Surrounding the tasting room are extensive grounds where Alesong plans to have lawn games, child activity areas, “nooks and crannies” for hanging out, and crop and orchard space to grow produce that will end up in Alesong beers. A patio with 10 picnic tables wraps around the front and one side of the building, with space at the back for a small stage for live music. Food carts and in-house small plates are available, but picnics are welcome too. Inside, a large, bright common area houses comfy chairs and a couch. Alesong also is planning on holding onsite educational sessions for the public, plus special events for people on the brewery’s mailing list.
Currently Alesong brews wort at Block 15 Brewing in Corvallis, then brings it to the Eugene location on Conger Street for fermentation and aging. Now the wort’s final destination will depend on whether it’s going clean or wild. Throughout the rest of 2017, Alesong is moving some of its fermentation tanks, barrels and other equipment to the new Territorial Highway location, which will serve as the wild fermentation counterpoint to the “clean” facility that Alesong retains at Conger Street. (Future plans may include an onsite brewhouse at the Conger Street site for access to municipal water and wastewater infrastructure.)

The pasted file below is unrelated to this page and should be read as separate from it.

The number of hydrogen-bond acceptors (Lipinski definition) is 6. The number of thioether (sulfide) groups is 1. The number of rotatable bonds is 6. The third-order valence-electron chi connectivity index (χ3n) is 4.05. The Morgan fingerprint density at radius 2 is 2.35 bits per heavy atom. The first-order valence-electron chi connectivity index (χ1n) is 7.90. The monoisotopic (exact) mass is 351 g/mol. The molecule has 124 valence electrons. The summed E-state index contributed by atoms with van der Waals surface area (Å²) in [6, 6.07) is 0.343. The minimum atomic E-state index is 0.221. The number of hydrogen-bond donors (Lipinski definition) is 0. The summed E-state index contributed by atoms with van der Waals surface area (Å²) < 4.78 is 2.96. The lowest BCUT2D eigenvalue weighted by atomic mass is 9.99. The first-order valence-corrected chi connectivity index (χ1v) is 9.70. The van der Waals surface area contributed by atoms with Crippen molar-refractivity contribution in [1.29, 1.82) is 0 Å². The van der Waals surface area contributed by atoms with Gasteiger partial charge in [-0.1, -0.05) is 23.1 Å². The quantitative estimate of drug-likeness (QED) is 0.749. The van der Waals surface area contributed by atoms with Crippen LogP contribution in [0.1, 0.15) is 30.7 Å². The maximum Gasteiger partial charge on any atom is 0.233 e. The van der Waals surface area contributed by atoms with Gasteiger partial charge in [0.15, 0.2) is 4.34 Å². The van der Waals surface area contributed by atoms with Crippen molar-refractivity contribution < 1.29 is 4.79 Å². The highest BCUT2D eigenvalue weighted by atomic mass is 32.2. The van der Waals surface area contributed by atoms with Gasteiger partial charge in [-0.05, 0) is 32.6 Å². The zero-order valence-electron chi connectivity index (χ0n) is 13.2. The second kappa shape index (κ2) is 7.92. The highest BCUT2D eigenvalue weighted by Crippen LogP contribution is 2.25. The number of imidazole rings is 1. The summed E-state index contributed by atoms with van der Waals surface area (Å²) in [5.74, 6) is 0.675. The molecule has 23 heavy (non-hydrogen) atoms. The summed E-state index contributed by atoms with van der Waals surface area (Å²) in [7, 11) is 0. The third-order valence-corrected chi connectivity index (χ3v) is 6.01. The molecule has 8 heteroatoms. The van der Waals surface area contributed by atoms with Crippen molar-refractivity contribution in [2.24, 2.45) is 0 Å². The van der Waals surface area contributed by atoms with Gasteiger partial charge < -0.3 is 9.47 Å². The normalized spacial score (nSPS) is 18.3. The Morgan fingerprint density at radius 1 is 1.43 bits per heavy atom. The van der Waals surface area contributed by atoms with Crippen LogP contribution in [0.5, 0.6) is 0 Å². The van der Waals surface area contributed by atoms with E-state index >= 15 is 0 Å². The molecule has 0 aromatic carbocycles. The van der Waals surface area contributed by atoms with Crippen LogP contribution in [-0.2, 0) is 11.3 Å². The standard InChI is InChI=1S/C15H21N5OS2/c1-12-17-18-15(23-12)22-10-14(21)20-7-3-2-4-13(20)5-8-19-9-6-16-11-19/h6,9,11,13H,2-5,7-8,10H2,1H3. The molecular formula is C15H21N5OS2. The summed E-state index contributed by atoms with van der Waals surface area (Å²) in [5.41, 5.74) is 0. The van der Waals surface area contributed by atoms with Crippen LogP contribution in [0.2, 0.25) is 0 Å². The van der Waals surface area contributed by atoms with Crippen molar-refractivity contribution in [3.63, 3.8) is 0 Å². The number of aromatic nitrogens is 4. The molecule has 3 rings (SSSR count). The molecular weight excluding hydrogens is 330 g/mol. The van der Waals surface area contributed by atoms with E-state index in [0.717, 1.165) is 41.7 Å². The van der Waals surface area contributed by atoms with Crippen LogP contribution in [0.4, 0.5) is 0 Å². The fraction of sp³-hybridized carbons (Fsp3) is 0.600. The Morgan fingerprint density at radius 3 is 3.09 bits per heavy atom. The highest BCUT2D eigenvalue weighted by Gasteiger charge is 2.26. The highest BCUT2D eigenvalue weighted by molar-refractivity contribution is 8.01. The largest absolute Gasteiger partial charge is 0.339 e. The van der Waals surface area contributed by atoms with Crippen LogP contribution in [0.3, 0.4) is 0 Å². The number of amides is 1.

Beers bound for spirits barrels will be fermented, aged and blended at Conger Street. The goal, says Coombs, is to prevent exposure to “wild bugs” such as Brettanomyces. “The new facility will look a lot like the current in-town facility, with stainless fermenters and blending tanks, an open-top fermenter for some more wild experiments. The barrels and packaging equipment for our ‘wild’ beers will move out there as well,” explains Coombs. “Having the separate facilities helps us focus on and control our wild and sour program better, and the distance gives us peace of mind that our ‘clean’ beers won’t get contaminated.”
While Alesong says they haven’t had any cross-contamination issues so far, Coombs notes, “There's always a little more stress than we'd like that comes along with doing testing on all of our clean blends.”
After a fast-paced year that involved a lot of founder-aided construction, painting and other work related to getting the tasting room up and running, the team’s collaborative roles are solidifying. Each founder is blending his own expertise with the brewery’s operations. “Matt and Brian work pretty closely together to manage production, with Matt leading the charge on the hot side and Brian claiming responsibility for the cellar,” explains Coombs. “I’m the point on most of the sales, marketing and admin, but those are all team efforts as well.”